27 September 2016

Community service groups help farmers and increase child protection

Community service groups help farmers and increase child protection

Over the past five months, cocoa farmers in 15 cocoa growing communities in the Ashanti region of Ghana, have been benefitting from the services of volunteers at affordable prices. Called Community Service Groups (CSG’s), each group was formed by their Community’s Child Protection Committee (CCPC) to serve as a dedicated labour force that can be hired by cocoa farmers on a need basis.

In response to needs assessment carried out by International Cocoa Initiative (ICI), members of the CSG, mostly men between 25 and 45 years of age,   have been trained in group dynamism, conflict management and agronomic practices and how to manage group farms. They have been equipped with materials and some farm inputs such as wellington boots, overalls, hand gloves, machetes, pruner blades, ladder, motorised mist blower, knapsack etc.

This CSG model allows many farmers the opportunity to get their farms cleared completely, manage their farming better, and reduce the use of their children on the farm.  For example, some of the farmers have had their farms cleared at subsidised rates and others have benefited from labour which would be  paid on credit.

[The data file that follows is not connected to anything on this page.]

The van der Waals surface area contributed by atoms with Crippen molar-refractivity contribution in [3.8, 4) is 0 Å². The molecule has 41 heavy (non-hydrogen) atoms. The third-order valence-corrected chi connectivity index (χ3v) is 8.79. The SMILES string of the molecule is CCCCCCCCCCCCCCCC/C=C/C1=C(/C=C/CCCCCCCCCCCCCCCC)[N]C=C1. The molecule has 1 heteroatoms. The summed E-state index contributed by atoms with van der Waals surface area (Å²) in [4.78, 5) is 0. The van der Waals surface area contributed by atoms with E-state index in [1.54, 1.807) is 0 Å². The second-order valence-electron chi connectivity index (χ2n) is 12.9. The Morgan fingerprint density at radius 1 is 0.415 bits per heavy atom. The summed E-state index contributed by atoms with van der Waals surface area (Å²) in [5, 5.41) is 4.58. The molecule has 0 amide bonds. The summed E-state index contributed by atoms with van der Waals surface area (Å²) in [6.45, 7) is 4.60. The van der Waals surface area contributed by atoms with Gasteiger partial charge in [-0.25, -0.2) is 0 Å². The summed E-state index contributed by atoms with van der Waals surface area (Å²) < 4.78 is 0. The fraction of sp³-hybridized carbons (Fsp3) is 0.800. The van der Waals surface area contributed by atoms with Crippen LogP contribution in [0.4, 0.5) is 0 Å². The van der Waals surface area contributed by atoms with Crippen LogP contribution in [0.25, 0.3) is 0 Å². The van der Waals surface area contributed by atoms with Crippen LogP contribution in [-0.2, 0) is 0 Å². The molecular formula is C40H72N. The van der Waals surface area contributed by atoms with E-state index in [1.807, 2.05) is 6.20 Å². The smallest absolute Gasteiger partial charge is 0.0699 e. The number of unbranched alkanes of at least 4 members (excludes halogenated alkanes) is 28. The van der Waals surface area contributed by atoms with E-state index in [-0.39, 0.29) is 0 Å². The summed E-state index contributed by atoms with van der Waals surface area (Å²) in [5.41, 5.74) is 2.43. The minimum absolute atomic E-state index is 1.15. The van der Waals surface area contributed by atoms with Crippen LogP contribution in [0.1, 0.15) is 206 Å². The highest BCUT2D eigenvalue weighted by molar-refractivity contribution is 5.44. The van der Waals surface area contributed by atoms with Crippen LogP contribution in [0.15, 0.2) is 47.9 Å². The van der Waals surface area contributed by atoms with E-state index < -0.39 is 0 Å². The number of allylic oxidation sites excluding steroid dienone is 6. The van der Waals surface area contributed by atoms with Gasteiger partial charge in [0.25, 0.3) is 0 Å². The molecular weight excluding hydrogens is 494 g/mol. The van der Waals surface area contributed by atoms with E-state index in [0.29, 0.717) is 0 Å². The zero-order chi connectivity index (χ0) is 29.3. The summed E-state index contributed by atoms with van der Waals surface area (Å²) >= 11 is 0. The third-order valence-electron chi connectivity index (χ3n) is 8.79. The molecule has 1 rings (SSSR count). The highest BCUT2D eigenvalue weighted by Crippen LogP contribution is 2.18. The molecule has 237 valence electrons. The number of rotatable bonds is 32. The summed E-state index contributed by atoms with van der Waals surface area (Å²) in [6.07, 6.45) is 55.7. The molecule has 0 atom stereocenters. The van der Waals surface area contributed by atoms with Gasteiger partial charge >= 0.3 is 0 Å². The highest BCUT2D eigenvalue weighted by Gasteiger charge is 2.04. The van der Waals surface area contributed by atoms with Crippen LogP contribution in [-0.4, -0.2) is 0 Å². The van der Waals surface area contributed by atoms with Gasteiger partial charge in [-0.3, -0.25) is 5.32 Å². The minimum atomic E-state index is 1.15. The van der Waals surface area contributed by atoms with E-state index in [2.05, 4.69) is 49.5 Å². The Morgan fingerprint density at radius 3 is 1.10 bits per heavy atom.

Ranging between 15 to 25 members, some service groups have raised as much as GHC 4,000 within the first two months.

Funds raised for the group through payments made have been saved in a bank account created by group. When need arises, group leaders agree with their members to support themselves with soft loans in tough times with such funds.

“We have been well received by the farmers. Our farmers, own large lands but cannot put a foot on every inch of the land. Now, after hiring our group, so dramatically their lands are fully cleared and prepared for business. A basic farmer’s dream – good land, labour, rains, and a happy family – has been fulfilled for us. Personally, the group has also helped me to manage my farm better. We all make payments to the group but for our common benefit.”

– Kwaku Nuamah, a representiative of the Community Service Group in Kwankeabo community

In most cases, the service charge is agreed upon after consultation with leaders who pay a visit to the client’s farm. Similar agreements take place when farmers within the group request for the services of the group.

An increasing number of farmers are beginning to appreciate their customized approach and utilize their services. The potential of the group, Kwaku asserts, would contribute to supporting the economic empowerment of farmers thereby improving their lives. He believes, with this support from the group, farmers would have higher incomes, better access to and control over their farms, and greater sustainability of their land.

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